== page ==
IntelAssessing Projects : Encouraging Self-Direction and Collaboration
Peer Feedback


Encouraging Peer Feedback
When providing feedback to peers, learners are learning about learning by reflecting on the activities of other learners. Learners are forced to think analytically about their peers' performance and, in turn, they are able to extend that thinking to their own performance. Peer feedback encourages a greater sense of involvement and responsibility and helps learners define what excellence looks like.

It is very important to set clear criteria for learners when they provide feedback to their peers. They need to know what to look for in their peer’s work. One way to ensure learners understand this type of assessment is to give them a practice session with it. In this way, learners can experience the process and become familiar with the procedure and what is expected of them before they conduct their first review.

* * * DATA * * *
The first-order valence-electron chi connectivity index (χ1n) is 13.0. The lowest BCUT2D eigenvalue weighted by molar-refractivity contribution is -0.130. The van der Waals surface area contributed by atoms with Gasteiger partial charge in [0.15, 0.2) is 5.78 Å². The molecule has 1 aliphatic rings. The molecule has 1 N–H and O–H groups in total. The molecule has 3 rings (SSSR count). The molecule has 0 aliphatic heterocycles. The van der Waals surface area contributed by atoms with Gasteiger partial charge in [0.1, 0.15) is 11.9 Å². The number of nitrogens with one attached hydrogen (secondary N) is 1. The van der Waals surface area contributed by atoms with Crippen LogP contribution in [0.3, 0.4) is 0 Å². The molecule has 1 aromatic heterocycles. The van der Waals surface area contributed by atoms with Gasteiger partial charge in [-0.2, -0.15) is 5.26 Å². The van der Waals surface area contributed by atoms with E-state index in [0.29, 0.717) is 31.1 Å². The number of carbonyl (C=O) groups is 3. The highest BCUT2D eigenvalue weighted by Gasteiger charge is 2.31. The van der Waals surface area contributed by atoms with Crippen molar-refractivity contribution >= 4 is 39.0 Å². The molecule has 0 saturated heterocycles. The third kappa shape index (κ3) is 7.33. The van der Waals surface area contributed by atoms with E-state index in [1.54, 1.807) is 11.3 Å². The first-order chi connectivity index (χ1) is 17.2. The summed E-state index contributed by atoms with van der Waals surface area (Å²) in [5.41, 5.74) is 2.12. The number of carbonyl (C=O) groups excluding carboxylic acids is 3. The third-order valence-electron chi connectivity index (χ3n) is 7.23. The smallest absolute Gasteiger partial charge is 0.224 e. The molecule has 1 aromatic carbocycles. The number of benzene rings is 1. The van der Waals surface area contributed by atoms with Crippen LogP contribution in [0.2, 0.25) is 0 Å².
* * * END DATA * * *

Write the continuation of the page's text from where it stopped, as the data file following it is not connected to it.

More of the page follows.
One way to start is to provide two completed learner samples, one at a very high level and one at a low level, so learners can compare the strengths and weaknesses of each. Discuss the criteria with the class, passing out the checklist, rubric, or question prompts. In small groups learners then apply the criteria to the learner samples. This method allows for a rich discussion while learners try to come to consensus about the criteria as it relates to each sample. When the small groups have finished, each group shares their thinking and feedback on the samples with the whole class so that all can benefit from the insights of others.

When learners are learning how to give constructive feedback to their peers, teacher-made checklists and rubrics can give them the guidance they need.

Once learners have more experience, however, they can develop the checklists and rubrics for peer feedback themselves. The Assessing Projects application has many examples of peer feedback checklists and rubrics.


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